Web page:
This study targets the kinetics and product detection of the gas-phase oxidation reaction of the protonated 5-dehydrouracil (uracil-5-yl) distonic radical cation using ion-trap mass spectrometry. Protonated 5-dehydrouracil radical ions (5-dehydrouracilH+ radical ion, m/z 112) are produced within an ion trap by laser photolysis of protonated 5-iodouracil. Storage of the 5-dehydrouracilH+ radical ion in the presence of controlled concentration of O2 reveals two main products. The major reaction product pathway is assigned as the formation of protonated 2-hydroxypyrimidine-4,5-dione (m/z 127) + •OH. A second product ion (m/z 99), putatively assigned as a five-member-ring ketone structure, is tentatively explained as arising from the decarbonyl ation (-CO) of protonated 2-hydroxypyrimidine-4,5-dione. Because protonation of the 5-dehydrouracil radical likely forms a dienol structure, the O2 reaction at the 5 position is ortho to an -OH group. Following this addition of O2, the peroxyl-radical intermediate isomerizes by H atom transfer from the -OH group. The ensuing hydroperoxide then decomposes to eliminate •OH radical. It is shown that this elimination of •OH radical (-17 Da) is evidence for the presence of an -OH group ortho to the initial phenyl radical site, in good accord with calculations. The subsequent CO loss mechanism, to form the aforementioned five-member-ring structure, is unclear, but some pathways are discussed. By following the kinetics of the reaction, the room temperature second-order rate coefficient of the 5-dehydrouracilH+ distonic radical cation with molecular oxygen is measured at 7.2 x 10-11 cm3 molecule-1 s-1 , φ = 12% (with ±50% total accuracy). For aryl radical reactions with O2 , the presence of the •OH elimination product pathway, following the peroxyl-radical formation, is an indicator of an -OH group ortho to the radical site.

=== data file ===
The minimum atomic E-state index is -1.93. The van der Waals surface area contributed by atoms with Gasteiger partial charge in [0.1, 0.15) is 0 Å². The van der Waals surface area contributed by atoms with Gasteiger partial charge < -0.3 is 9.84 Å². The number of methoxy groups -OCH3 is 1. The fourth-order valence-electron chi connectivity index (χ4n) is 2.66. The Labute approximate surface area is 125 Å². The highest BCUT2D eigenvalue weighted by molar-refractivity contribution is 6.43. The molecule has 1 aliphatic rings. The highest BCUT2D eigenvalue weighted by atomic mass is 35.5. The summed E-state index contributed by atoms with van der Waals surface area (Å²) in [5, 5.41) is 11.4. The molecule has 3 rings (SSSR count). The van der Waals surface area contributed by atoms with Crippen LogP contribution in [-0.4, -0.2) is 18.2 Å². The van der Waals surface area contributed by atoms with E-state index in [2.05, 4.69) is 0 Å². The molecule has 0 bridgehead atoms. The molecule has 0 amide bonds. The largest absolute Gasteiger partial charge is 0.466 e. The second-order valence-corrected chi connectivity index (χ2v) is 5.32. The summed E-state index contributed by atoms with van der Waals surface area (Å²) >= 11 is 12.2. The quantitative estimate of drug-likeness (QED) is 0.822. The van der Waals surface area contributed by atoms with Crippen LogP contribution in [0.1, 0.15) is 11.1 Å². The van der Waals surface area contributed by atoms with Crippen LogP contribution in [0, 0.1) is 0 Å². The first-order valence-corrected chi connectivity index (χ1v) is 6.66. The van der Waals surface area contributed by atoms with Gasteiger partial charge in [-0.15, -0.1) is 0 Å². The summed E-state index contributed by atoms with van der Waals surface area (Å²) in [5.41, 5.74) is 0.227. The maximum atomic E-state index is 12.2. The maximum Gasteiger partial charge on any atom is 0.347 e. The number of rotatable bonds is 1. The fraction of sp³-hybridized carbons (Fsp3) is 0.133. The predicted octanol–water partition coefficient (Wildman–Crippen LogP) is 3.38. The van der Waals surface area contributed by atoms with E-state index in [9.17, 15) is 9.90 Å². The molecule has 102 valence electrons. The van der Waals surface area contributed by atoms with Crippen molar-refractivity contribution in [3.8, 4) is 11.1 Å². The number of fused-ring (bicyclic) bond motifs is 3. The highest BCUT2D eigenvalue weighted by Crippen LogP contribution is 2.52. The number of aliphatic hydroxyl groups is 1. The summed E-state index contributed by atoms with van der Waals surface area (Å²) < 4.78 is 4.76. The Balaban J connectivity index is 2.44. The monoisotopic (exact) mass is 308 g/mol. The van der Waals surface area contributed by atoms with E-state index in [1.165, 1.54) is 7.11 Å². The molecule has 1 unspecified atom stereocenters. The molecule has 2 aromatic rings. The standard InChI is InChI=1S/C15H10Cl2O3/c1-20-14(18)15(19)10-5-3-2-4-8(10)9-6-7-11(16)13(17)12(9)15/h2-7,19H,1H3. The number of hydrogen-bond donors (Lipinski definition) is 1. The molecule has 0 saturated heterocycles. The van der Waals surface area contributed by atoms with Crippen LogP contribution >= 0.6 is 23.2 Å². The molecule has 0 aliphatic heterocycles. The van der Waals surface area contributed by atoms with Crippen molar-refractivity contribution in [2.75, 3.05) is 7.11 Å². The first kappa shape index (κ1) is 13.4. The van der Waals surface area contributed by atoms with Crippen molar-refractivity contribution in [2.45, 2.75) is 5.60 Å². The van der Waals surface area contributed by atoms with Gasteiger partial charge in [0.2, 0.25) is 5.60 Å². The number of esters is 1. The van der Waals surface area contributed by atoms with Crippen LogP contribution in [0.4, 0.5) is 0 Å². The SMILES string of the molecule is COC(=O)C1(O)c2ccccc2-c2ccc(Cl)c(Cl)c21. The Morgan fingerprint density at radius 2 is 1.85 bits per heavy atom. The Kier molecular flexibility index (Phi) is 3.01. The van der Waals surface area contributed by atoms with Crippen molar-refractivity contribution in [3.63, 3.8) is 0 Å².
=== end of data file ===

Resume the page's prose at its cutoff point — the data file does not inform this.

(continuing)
Bezzina, J. P., Prendergast, M. B., Blanksby, S. J. & Trevitt, A. J. (2018). Gas-Phase Oxidation of the Protonated Uracil-5-yl Radical Cation. The Journal of Physical Chemistry A: Isolated Molecules, Clusters, Radicals, and Ions; Environmental Chemistry, Geochemistry, and Astrochemistry; Theory, 122 (4), 890-896.